Voters in the state of Georgia are casting ballots Tuesday in a pair of tightly-contested run-off elections that will ultimately decide who controls the US Senate.
Hanging in the balance is the ease with which President-elect Joe Biden will be able to enact his agenda after he assumes office Jan. 20.
Democrats have already secured a majority in the House of Representatives, but should Republicans win either of the two races, the legislature would be split along partisan lines, requiring far more political maneuvering from Biden for at least the first two years of his four-year term.
Republicans currently hold a narrow 50-48 majority with the two races outstanding.
Republican Senator David Perdue is facing off against Democrat Jon Ossoff while Senator Kelly Loeffler, who was appointed to the post by Georgia Governor Brian Kemp in January 2020, is contending against a Democratic challenge from Raphael Warnock.
Democrats need to win both races to secure a 50-50 split in the chamber, and if they can pull it off the deciding vote on key issues would go to Vice President-elect Kamala Harris. That would effectively give Senate control to the Democrats.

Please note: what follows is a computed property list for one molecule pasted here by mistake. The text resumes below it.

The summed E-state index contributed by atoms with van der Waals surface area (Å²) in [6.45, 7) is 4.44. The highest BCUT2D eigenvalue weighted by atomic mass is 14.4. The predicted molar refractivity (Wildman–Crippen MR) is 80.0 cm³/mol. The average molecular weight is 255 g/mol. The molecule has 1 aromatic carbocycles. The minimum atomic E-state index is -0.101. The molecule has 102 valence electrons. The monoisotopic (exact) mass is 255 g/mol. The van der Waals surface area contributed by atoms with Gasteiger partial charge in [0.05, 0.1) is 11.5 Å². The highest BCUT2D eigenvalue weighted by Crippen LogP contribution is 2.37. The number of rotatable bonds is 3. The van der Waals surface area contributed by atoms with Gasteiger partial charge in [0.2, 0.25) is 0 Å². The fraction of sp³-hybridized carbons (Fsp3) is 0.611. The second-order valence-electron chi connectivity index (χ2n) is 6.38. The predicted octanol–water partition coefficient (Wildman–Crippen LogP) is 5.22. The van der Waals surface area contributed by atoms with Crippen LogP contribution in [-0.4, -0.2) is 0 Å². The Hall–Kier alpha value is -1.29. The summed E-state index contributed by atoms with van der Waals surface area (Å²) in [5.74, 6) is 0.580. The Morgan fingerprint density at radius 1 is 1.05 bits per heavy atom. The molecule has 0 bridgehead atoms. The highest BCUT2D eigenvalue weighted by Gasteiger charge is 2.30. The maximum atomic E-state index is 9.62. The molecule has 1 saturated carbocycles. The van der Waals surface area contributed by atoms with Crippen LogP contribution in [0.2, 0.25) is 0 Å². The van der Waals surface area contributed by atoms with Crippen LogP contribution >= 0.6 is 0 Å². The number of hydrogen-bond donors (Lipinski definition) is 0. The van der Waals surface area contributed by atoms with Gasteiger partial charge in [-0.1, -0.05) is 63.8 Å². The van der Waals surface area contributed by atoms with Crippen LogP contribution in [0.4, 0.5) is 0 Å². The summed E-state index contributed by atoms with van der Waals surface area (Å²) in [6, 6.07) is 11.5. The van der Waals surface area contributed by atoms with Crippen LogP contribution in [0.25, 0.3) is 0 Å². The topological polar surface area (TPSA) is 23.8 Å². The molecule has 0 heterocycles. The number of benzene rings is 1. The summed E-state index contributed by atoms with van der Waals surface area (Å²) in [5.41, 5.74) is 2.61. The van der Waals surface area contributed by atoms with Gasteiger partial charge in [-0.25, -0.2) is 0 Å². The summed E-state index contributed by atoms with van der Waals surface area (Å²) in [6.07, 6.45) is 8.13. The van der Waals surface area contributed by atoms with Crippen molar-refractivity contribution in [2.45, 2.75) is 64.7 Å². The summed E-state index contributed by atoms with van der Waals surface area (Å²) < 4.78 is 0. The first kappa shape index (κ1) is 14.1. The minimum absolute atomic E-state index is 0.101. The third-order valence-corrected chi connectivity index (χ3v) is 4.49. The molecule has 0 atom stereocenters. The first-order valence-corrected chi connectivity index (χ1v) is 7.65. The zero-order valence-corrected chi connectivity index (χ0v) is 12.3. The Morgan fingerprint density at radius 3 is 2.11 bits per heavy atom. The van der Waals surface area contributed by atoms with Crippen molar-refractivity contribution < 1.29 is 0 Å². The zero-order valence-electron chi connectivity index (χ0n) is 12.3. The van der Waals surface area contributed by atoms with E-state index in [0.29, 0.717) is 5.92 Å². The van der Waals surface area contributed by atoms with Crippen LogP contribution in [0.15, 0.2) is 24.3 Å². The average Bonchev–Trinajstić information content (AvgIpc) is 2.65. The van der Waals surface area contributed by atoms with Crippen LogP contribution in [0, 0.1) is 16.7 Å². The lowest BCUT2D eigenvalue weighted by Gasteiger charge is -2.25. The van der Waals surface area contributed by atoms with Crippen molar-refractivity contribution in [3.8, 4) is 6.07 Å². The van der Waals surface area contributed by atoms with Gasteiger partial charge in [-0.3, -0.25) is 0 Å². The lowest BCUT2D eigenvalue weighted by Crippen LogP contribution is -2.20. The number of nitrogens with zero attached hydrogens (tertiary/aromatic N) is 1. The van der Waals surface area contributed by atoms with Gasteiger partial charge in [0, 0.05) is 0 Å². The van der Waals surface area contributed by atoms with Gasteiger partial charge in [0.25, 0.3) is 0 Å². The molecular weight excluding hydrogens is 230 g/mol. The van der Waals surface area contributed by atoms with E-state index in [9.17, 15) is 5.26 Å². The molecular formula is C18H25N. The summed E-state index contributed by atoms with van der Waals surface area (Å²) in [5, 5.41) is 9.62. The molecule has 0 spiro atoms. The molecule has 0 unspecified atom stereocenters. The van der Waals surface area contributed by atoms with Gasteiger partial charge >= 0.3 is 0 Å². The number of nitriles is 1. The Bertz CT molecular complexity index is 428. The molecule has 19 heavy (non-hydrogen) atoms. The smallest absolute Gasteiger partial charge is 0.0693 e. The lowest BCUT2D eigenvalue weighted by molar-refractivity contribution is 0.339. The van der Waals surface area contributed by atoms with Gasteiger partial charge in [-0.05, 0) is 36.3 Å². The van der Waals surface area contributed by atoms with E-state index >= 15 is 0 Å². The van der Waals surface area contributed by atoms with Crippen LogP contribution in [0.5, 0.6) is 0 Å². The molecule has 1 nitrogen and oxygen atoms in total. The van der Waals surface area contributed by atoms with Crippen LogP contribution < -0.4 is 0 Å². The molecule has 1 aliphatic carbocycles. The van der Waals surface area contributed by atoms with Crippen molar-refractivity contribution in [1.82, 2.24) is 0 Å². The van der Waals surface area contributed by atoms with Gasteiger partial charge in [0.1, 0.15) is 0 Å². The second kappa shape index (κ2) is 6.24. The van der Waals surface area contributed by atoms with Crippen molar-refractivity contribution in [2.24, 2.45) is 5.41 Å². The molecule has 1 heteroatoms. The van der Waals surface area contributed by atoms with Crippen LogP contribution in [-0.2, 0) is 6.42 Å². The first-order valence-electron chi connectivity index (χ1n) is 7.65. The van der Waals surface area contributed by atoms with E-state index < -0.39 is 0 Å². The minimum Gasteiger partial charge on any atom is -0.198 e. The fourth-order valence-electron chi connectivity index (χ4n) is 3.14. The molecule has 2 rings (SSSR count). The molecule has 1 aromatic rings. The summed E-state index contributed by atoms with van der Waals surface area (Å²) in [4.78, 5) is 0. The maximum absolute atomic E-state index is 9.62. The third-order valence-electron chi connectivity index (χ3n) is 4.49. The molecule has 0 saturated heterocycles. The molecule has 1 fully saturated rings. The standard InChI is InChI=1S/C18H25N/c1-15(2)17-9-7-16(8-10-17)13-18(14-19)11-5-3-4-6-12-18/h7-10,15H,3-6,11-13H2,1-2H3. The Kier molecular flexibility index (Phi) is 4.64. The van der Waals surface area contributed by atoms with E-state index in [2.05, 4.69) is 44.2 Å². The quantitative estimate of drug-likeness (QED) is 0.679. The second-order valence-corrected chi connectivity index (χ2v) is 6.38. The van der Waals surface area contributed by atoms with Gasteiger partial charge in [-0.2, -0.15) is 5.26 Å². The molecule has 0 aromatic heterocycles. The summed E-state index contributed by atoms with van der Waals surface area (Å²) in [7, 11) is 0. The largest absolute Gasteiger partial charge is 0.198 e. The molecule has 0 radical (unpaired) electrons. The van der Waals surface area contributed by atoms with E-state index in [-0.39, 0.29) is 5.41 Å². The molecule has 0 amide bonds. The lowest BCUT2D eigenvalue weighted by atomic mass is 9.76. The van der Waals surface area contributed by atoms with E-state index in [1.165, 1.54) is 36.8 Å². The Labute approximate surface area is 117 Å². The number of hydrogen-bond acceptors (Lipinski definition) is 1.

Biden and outgoing President Donald Trump took to Georgia on Monday in separate bids to energize their respective bases with Trump urging voters to come out in force while falsely claiming the election was stolen from him.
Trump has offered only spurious allegations ad hoc without producing evidence to back his claims. They have repeatedly been dismissed in successive court cases, and federal probes failed to garner evidence of any such widespread voter fraud, a fact former Attorney General William Barr acknowledged before he left office last month.
Trump has galvanized supporters with the charges ahead of a two-day demonstration where protesters said they will decry the election results in the nation’s capital beginning Tuesday. They will culminate Wednesday when Congress is set to sign off on Biden’s sweeping 306-232 Electoral College victory.
Trump urged Vice President Mike Pence, who will ceremoniously preside over the session, to intervene in the vote counting, saying Tuesday on Twitter that Pence “has the power to reject fraudulently chosen electors.”
The loyalist number two has not tipped his hand on what he will do, but Pence does not have that power. His role is largely ceremonial and the session is traditionally pro forma, though this year several Republicans have increased the drama around the event, saying they will object to the proceedings.
The move is doomed for failure without adequate support from party members, but fears have grown about the lasting consequences it could have for American democracy.
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